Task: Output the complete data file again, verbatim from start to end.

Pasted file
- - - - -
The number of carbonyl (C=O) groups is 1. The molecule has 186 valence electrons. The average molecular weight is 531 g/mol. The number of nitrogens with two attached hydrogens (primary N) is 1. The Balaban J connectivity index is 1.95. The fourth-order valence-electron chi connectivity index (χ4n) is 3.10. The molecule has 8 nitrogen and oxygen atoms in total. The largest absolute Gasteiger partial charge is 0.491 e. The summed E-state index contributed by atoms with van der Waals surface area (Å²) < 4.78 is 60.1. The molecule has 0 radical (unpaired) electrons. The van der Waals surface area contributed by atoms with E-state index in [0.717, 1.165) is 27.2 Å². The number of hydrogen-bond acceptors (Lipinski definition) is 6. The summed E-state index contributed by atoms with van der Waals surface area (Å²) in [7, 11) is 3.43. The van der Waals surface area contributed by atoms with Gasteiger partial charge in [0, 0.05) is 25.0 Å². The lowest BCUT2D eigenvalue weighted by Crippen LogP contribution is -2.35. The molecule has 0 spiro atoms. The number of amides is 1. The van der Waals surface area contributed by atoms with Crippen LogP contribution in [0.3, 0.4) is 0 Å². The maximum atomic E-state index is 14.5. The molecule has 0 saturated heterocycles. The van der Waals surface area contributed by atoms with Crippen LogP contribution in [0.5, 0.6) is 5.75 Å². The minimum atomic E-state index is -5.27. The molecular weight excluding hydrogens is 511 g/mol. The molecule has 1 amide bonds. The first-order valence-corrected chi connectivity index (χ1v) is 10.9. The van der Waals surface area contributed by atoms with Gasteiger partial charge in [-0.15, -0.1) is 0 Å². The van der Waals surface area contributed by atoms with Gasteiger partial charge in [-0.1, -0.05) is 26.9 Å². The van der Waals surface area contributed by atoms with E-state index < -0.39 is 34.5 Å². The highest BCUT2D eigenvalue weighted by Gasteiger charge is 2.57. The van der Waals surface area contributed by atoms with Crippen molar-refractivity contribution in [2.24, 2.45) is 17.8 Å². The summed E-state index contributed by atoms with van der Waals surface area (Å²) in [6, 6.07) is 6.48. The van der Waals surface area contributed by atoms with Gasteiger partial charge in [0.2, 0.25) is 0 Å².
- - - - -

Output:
The number of carbonyl (C=O) groups is 1. The molecule has 186 valence electrons. The average molecular weight is 531 g/mol. The number of nitrogens with two attached hydrogens (primary N) is 1. The Balaban J connectivity index is 1.95. The fourth-order valence-electron chi connectivity index (χ4n) is 3.10. The molecule has 8 nitrogen and oxygen atoms in total. The largest absolute Gasteiger partial charge is 0.491 e. The summed E-state index contributed by atoms with van der Waals surface area (Å²) < 4.78 is 60.1. The molecule has 0 radical (unpaired) electrons. The van der Waals surface area contributed by atoms with E-state index in [0.717, 1.165) is 27.2 Å². The number of hydrogen-bond acceptors (Lipinski definition) is 6. The summed E-state index contributed by atoms with van der Waals surface area (Å²) in [7, 11) is 3.43. The van der Waals surface area contributed by atoms with Gasteiger partial charge in [0, 0.05) is 25.0 Å². The lowest BCUT2D eigenvalue weighted by Crippen LogP contribution is -2.35. The molecule has 0 spiro atoms. The number of amides is 1. The van der Waals surface area contributed by atoms with Crippen LogP contribution in [0.3, 0.4) is 0 Å². The maximum atomic E-state index is 14.5. The molecule has 0 saturated heterocycles. The van der Waals surface area contributed by atoms with Crippen LogP contribution in [0.5, 0.6) is 5.75 Å². The minimum atomic E-state index is -5.27. The molecular weight excluding hydrogens is 511 g/mol. The molecule has 1 amide bonds. The first-order valence-corrected chi connectivity index (χ1v) is 10.9. The van der Waals surface area contributed by atoms with Gasteiger partial charge in [-0.15, -0.1) is 0 Å². The van der Waals surface area contributed by atoms with Gasteiger partial charge in [-0.1, -0.05) is 26.9 Å². The van der Waals surface area contributed by atoms with E-state index < -0.39 is 34.5 Å². The highest BCUT2D eigenvalue weighted by Gasteiger charge is 2.57. The van der Waals surface area contributed by atoms with Crippen molar-refractivity contribution in [2.24, 2.45) is 17.8 Å². The summed E-state index contributed by atoms with van der Waals surface area (Å²) in [6, 6.07) is 6.48. The van der Waals surface area contributed by atoms with Gasteiger partial charge in [0.2, 0.25) is 0 Å².